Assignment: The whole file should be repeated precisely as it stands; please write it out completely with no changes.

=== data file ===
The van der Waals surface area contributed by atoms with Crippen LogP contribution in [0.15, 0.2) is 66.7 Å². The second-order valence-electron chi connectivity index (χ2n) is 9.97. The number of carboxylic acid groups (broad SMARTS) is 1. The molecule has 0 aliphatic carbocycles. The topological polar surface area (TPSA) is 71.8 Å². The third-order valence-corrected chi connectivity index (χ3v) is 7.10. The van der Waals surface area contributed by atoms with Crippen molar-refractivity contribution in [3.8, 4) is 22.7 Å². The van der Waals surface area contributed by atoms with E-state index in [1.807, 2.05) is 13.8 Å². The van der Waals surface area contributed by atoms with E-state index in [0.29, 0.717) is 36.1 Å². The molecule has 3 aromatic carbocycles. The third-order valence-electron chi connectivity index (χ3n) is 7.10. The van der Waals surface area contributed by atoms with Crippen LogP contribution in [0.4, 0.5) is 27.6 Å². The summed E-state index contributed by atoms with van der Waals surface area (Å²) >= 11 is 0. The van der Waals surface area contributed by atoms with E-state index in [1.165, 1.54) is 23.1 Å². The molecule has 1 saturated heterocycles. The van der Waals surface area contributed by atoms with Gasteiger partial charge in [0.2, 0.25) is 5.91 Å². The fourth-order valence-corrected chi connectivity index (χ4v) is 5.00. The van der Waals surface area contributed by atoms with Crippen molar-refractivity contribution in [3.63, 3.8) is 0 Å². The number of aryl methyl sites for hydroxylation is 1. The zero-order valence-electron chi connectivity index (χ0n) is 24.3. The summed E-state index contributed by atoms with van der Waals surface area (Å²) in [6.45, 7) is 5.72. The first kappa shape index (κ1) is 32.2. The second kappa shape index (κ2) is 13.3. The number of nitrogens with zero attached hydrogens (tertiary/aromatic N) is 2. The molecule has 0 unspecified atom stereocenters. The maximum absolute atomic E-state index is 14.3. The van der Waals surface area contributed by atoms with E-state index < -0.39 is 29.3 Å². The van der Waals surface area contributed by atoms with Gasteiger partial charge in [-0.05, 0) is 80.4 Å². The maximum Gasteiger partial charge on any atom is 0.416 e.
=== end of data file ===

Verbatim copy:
The van der Waals surface area contributed by atoms with Crippen LogP contribution in [0.15, 0.2) is 66.7 Å². The second-order valence-electron chi connectivity index (χ2n) is 9.97. The number of carboxylic acid groups (broad SMARTS) is 1. The molecule has 0 aliphatic carbocycles. The topological polar surface area (TPSA) is 71.8 Å². The third-order valence-corrected chi connectivity index (χ3v) is 7.10. The van der Waals surface area contributed by atoms with Crippen molar-refractivity contribution in [3.8, 4) is 22.7 Å². The van der Waals surface area contributed by atoms with E-state index in [1.807, 2.05) is 13.8 Å². The van der Waals surface area contributed by atoms with E-state index in [0.29, 0.717) is 36.1 Å². The molecule has 3 aromatic carbocycles. The third-order valence-electron chi connectivity index (χ3n) is 7.10. The van der Waals surface area contributed by atoms with Crippen LogP contribution in [0.4, 0.5) is 27.6 Å². The summed E-state index contributed by atoms with van der Waals surface area (Å²) >= 11 is 0. The van der Waals surface area contributed by atoms with E-state index in [1.165, 1.54) is 23.1 Å². The molecule has 1 saturated heterocycles. The van der Waals surface area contributed by atoms with Gasteiger partial charge in [0.2, 0.25) is 5.91 Å². The fourth-order valence-corrected chi connectivity index (χ4v) is 5.00. The van der Waals surface area contributed by atoms with Crippen molar-refractivity contribution in [3.63, 3.8) is 0 Å². The number of aryl methyl sites for hydroxylation is 1. The zero-order valence-electron chi connectivity index (χ0n) is 24.3. The summed E-state index contributed by atoms with van der Waals surface area (Å²) in [6.45, 7) is 5.72. The first kappa shape index (κ1) is 32.2. The second kappa shape index (κ2) is 13.3. The number of nitrogens with zero attached hydrogens (tertiary/aromatic N) is 2. The molecule has 0 unspecified atom stereocenters. The maximum absolute atomic E-state index is 14.3. The van der Waals surface area contributed by atoms with E-state index < -0.39 is 29.3 Å². The van der Waals surface area contributed by atoms with Gasteiger partial charge in [-0.05, 0) is 80.4 Å². The maximum Gasteiger partial charge on any atom is 0.416 e.